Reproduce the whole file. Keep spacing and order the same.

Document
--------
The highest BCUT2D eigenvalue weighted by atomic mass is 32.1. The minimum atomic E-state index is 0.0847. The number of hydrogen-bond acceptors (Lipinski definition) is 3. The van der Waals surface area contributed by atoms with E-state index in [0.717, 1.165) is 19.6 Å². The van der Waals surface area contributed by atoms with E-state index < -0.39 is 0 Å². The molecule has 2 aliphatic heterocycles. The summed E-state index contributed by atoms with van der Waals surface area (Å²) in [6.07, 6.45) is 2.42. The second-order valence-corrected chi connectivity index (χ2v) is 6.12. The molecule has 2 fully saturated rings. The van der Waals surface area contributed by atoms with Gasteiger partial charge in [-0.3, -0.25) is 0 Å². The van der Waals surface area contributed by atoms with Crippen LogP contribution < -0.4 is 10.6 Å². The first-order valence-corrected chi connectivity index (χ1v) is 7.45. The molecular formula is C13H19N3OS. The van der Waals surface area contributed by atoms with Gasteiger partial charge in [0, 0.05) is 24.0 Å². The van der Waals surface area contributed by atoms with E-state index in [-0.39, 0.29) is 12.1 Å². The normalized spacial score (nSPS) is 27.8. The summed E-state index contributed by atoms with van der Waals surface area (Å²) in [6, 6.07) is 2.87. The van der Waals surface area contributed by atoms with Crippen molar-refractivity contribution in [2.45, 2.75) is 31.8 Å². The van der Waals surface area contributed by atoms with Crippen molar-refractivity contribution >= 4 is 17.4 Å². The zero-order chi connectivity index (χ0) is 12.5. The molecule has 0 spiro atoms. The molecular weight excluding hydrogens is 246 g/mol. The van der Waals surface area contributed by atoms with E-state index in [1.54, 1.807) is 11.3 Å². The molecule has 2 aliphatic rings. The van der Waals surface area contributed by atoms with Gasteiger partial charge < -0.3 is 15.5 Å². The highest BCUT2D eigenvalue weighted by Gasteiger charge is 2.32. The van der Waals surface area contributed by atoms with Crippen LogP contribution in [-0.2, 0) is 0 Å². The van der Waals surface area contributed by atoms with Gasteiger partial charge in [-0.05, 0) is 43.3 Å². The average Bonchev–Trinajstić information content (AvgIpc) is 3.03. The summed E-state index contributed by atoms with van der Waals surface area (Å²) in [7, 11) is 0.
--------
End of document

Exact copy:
The highest BCUT2D eigenvalue weighted by atomic mass is 32.1. The minimum atomic E-state index is 0.0847. The number of hydrogen-bond acceptors (Lipinski definition) is 3. The van der Waals surface area contributed by atoms with E-state index in [0.717, 1.165) is 19.6 Å². The van der Waals surface area contributed by atoms with E-state index < -0.39 is 0 Å². The molecule has 2 aliphatic heterocycles. The summed E-state index contributed by atoms with van der Waals surface area (Å²) in [6.07, 6.45) is 2.42. The second-order valence-corrected chi connectivity index (χ2v) is 6.12. The molecule has 2 fully saturated rings. The van der Waals surface area contributed by atoms with Gasteiger partial charge in [-0.3, -0.25) is 0 Å². The van der Waals surface area contributed by atoms with Crippen LogP contribution < -0.4 is 10.6 Å². The first-order valence-corrected chi connectivity index (χ1v) is 7.45. The molecular formula is C13H19N3OS. The van der Waals surface area contributed by atoms with Gasteiger partial charge in [0, 0.05) is 24.0 Å². The van der Waals surface area contributed by atoms with E-state index in [-0.39, 0.29) is 12.1 Å². The normalized spacial score (nSPS) is 27.8. The summed E-state index contributed by atoms with van der Waals surface area (Å²) in [6, 6.07) is 2.87. The van der Waals surface area contributed by atoms with Crippen molar-refractivity contribution in [2.45, 2.75) is 31.8 Å². The van der Waals surface area contributed by atoms with Crippen molar-refractivity contribution >= 4 is 17.4 Å². The zero-order chi connectivity index (χ0) is 12.5. The molecule has 0 spiro atoms. The molecular weight excluding hydrogens is 246 g/mol. The van der Waals surface area contributed by atoms with E-state index in [1.54, 1.807) is 11.3 Å². The molecule has 2 aliphatic rings. The van der Waals surface area contributed by atoms with Gasteiger partial charge < -0.3 is 15.5 Å². The highest BCUT2D eigenvalue weighted by Gasteiger charge is 2.32. The van der Waals surface area contributed by atoms with Crippen LogP contribution in [-0.2, 0) is 0 Å². The van der Waals surface area contributed by atoms with Gasteiger partial charge in [-0.05, 0) is 43.3 Å². The average Bonchev–Trinajstić information content (AvgIpc) is 3.03. The summed E-state index contributed by atoms with van der Waals surface area (Å²) in [7, 11) is 0.